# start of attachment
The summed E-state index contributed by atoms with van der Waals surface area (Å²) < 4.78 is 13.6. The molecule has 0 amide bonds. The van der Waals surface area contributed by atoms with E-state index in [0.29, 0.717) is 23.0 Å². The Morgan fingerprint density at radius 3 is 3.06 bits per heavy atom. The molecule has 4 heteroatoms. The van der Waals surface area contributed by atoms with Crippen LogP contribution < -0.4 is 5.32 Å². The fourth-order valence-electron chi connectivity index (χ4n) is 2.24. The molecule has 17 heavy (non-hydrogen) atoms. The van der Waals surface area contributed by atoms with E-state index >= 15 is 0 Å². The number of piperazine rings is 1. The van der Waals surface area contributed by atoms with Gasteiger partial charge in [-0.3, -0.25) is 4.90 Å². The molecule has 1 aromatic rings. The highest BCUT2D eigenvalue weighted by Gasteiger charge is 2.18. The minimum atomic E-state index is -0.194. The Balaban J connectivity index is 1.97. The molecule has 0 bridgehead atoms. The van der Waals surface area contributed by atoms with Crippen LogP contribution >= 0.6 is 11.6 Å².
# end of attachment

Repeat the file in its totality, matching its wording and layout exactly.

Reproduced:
The summed E-state index contributed by atoms with van der Waals surface area (Å²) < 4.78 is 13.6. The molecule has 0 amide bonds. The van der Waals surface area contributed by atoms with E-state index in [0.29, 0.717) is 23.0 Å². The Morgan fingerprint density at radius 3 is 3.06 bits per heavy atom. The molecule has 4 heteroatoms. The van der Waals surface area contributed by atoms with Crippen LogP contribution < -0.4 is 5.32 Å². The fourth-order valence-electron chi connectivity index (χ4n) is 2.24. The molecule has 17 heavy (non-hydrogen) atoms. The van der Waals surface area contributed by atoms with E-state index >= 15 is 0 Å². The number of piperazine rings is 1. The van der Waals surface area contributed by atoms with Gasteiger partial charge in [-0.3, -0.25) is 4.90 Å². The molecule has 1 aromatic rings. The highest BCUT2D eigenvalue weighted by Gasteiger charge is 2.18. The minimum atomic E-state index is -0.194. The Balaban J connectivity index is 1.97. The molecule has 0 bridgehead atoms. The van der Waals surface area contributed by atoms with Crippen LogP contribution >= 0.6 is 11.6 Å².